Tim Berners-Lee, a British scientist at CERN, invented the World Wide Web (WWW) in 1989. The web was originally conceived and developed to meet the demand for automatic information-sharing between scientists in universities and institutes around the world.
The first website at CERN - and in the world - was dedicated to the World Wide Web project itself and was hosted on Berners-Lee's NeXT computer. The website described the basic features of the web; how to access other people's documents and how to set up your own server. The NeXT machine - the original web server - is still at CERN. As part of the project to restore the first website, in 2013 CERN reinstated the world's first website to its original address.
On 30 April 1993 CERN put the World Wide Web software in the public domain. CERN made the next release available with an open licence, as a more sure way to maximise its dissemination. Through these actions, making the software required to run a web server freely available, along with a basic browser and a library of code, the web was allowed to flourish.
Discover the World Wide Web’s humble beginnings with this earliest incarnation
The web team at CERN are working to preserve some of the digital assets that are associated with the birth of the web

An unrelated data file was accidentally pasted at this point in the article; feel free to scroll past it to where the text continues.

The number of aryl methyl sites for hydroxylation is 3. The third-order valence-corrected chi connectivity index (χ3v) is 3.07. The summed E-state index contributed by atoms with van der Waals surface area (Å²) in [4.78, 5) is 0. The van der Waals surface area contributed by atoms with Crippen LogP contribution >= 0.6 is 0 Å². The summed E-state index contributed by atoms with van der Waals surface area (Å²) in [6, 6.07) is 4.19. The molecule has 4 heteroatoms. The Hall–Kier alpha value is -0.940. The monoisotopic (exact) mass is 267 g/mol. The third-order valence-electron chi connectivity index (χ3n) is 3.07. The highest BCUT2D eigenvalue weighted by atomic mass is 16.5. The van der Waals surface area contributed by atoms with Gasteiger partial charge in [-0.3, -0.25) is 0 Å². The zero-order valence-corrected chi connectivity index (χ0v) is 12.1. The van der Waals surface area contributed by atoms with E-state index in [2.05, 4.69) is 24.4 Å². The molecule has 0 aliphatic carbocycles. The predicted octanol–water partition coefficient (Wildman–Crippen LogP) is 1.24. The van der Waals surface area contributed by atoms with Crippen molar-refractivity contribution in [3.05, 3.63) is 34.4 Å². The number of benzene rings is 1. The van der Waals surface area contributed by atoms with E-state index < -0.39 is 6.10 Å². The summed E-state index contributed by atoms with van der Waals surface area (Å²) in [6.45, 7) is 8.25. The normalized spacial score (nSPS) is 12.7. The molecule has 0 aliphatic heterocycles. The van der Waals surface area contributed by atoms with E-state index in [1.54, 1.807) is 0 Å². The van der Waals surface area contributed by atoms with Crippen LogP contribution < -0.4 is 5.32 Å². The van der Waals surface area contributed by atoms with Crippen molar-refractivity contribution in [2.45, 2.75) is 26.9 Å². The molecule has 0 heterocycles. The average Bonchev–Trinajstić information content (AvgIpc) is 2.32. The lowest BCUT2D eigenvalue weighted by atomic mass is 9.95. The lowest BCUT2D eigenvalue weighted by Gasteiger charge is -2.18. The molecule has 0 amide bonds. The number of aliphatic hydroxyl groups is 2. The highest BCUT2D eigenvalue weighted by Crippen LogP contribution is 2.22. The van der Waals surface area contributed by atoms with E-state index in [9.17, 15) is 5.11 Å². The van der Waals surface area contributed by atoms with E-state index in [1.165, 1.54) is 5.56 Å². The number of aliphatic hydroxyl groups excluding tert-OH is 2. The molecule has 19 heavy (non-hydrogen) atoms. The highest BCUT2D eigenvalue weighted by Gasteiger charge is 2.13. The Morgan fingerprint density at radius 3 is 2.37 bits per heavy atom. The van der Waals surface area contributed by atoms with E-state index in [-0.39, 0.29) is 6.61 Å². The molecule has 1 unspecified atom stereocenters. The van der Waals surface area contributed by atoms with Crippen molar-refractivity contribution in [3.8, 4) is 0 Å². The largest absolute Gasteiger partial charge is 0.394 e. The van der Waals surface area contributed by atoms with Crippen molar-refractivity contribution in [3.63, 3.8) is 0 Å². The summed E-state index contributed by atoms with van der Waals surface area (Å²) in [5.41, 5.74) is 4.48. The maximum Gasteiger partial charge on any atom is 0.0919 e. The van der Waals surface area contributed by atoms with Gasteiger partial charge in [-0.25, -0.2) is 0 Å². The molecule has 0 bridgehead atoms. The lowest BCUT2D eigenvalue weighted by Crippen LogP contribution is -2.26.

The line-mode browser, launched in 1992, was the first readily accessible browser for the World Wide Web
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With people celebrating “Internaut day” on 23 August to mark the World Wide Web’s creation, CERN explores its history
On 30 April 1993 CERN published a statement that made World Wide Web technology available on a royalty free basis, allowing the web to flourish
Twenty years ago, in 1997, CERN set up a reinforced policy and team to support its knowledge- and technology-transfer activities
In March 1989 Tim Berners-Lee wrote a proposal to develop a radical new way of linking and sharing information: the World Wide Web
Twelve talented web developers have travelled to CERN from all over the world to recreate a piece of web history: the line-mode browser
CERN is organizing a two-day coding event to recreate the line-mode browser
The inaugural Queen Elizabeth Prize for Engineering went to five engineers whose work led to the internet and the World Wide Web
Twenty-one years ago this month, physicists at the Stanford Linear Accelerator Center (SLAC) installed the first web server outside of Europe